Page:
Buying an Audi TT Mk1: a winning bet?

Some exceptional classic cars are a cause for regret. At their lowest point, they were affordable. They were almost cheap. Some time later, their value has risen, sometimes wildly, to the point where they can no longer be afforded. We remember those cars that became mythical, the BMW M3, Porsche 911SCs and other Alpine A310, which should have been bought at the right time. Today, one car is catching our attention. Its characteristics and its current valuation suggest that it could have a similar fate.

The remarkable features of the Audi TT Mk1 (8N)

The Audi TT owes its name, according to legend, to one of the first motorbike races, the Isle of Man Tourist Trophy. Following in the footsteps of the NSU 1000 and 1100TT, it is an exclusive sports car. Based on the Volkswagen A platform (PQ34), the coupe (1998) and the roadster (1999) are equipped with a four-cylinder, five-valve-per-cylinder, 1.8 20 V turbocharged 180 hp engine. A higher version with four-wheel drive (optional on the 180 hp model) delivers 225 hp, while the 3.2-litre six-cylinder engine delivers 250 hp at 6300 rpm. There’s no doubt about it, the TT Mk1 is a true sports car. It doesn’t have the mechanical ambitions of Audi’s later RS3, but it does rival the sports cars of its time, the BMW 330Ci, Porsche Boxster and the first Clio RS.
What makes the TT so remarkable, apart from its quality of finish and sportiness, is its design. Presented as a concept car at the 1995 Frankfurt Motor Show, the TT (8N) owes its design to Freeman Thomas and Peter Schreyer of the VW Design Centre in California. It is perfectly balanced and looks timeless. It gives the TT a strong and successful visual identity, a guarantee of value for this type of car. More daring than an S3, with which it shares certain mechanical elements, and sportier than a VW Beetle (also from the VW Design Centre in California), the TT is the best synthesis of Audi’s creativity and excellence at the end of the 90s.

TT Mk1 Values are in the doldrums

The value of cars is specific to each model and to different eras. However, there is a tendency for them to fall in the 15-20 years following their launch, and then, depending on their attractiveness, to rebound for varying lengths of time and to varying degrees. The TT Mk1 seems to be exactly at this point in its post-production history. Too young to compete with the more established youngtimers in its class and too old to attract the most competitive sports car enthusiasts. Its price is around 6000-8000 euros for a basic model in good condition, and around 10000-12000 euros for the most powerful versions with low mileage.
By way of comparison, a Porsche 944, ten years older and with comparable performance, costs around 12,000 euros for a basic version (163 HP) and over 24,000 euros for a turbo version (220 HP). After having stagnated for a decade after its release, the price of this car has gradually increased. To the point where it is not uncommon to find the most exclusive versions of the 944, for example a turbo cup version from 1989 with low mileage, for more than 40,000 euros. That’s how interesting the TT’s profile is. Sporty, iconic and unique in its style, this car seems destined for a bright future on the vintage market.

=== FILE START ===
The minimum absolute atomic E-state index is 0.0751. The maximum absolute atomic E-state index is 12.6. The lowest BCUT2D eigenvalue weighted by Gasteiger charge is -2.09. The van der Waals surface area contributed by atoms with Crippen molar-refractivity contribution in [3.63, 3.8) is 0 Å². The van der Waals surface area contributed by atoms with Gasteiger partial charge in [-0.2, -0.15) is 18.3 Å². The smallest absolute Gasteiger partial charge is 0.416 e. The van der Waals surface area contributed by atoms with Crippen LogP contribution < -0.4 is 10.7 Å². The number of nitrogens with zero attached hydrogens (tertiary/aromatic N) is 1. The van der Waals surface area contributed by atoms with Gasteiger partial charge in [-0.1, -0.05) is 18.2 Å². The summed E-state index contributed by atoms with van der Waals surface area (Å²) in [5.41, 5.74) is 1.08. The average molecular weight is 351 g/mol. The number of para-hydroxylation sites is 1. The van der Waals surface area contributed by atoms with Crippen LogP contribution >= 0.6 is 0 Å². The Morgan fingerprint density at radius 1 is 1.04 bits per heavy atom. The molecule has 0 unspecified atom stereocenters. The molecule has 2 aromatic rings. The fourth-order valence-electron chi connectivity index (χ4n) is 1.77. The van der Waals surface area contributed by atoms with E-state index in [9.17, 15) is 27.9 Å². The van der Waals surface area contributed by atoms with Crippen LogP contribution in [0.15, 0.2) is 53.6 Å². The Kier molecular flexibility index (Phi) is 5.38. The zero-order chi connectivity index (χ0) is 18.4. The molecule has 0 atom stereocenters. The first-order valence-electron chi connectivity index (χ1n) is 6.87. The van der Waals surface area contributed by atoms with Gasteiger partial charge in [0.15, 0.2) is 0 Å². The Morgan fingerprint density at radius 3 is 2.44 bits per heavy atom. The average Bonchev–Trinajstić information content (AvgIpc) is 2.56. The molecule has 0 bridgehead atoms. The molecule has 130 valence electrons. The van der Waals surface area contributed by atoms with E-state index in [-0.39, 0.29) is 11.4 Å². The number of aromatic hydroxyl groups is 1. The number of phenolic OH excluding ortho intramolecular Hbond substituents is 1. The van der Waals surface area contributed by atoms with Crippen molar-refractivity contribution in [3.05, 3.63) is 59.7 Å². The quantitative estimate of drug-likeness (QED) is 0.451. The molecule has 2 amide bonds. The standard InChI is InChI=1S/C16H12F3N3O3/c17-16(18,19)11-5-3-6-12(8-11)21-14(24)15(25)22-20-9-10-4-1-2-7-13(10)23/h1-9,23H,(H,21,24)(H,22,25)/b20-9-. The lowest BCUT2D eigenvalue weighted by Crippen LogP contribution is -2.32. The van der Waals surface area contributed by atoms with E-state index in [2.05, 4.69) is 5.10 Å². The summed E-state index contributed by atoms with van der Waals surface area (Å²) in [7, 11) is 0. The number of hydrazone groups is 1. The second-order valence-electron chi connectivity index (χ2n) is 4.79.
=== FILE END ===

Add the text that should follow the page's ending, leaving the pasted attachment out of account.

How to choose your Audi TT MK1

The TT Mk1, which was produced in Gyor in Audi’s Hungarian factories, is a reliable car. It has had its share of breakdowns, like every car, but on the whole it seems to age in the best of conditions. The engine can easily withstand high mileage, which is quite rare for a sports car. There are still a few things to watch out for, including:
  • Recurring problem of ignition coil on 1.8T engines
  • Timing belt and water pump maintenance (replacement approximately every 100,000 km). The timing chain on the V6 3.2 is known to have problems with out of sync. Replacement can be very expensive.
  • DSG gearbox maintenance (change of gearbox oil and filter every 65,000 km or every three years).
  • Fragile anti-roll bar and plastic clamps.
  • Risk of corrosion on roof rails (Coupé), sills, rocker panels and inner wings.
  • Opacification of plastic headlight covers.
  • Fragility of gauges.
  • Wear and tear on the Roadster’s soft top .
The real difficulty lies in the choice of engine. With three engine levels (180 / 225 /250 HP) corresponding to increasing weights, it is not always easy to find the right one. The basic version, the lightest, is a two-wheel drive. With its four-cylinder 180 hp (230Nm), it accelerates from 0 to 100 kmh in 7.4s and reaches a top speed of 220 km/h. The 225CV quattro version (280Nm) is a four-wheel drive as standard. The increase in power translates into better performance, with a gain of more than 1s for the 0-100 km/h. As for the V6, it impresses with its sound and torque. However, the power gain (250hp/320Nm) is not very noticeable (6.1s for the 0-100 km/h), due to the weight gain of this version. It remains to choose between roadster and cabriolet. A matter of taste and use. But also of valuation. In the long term, the cabriolet could value more because of its rarity and its more exceptional use. The roadster, however, has its fans, offering a more pure line. In any case, the TT Mk1 is a future collectible. A true winning bet ?


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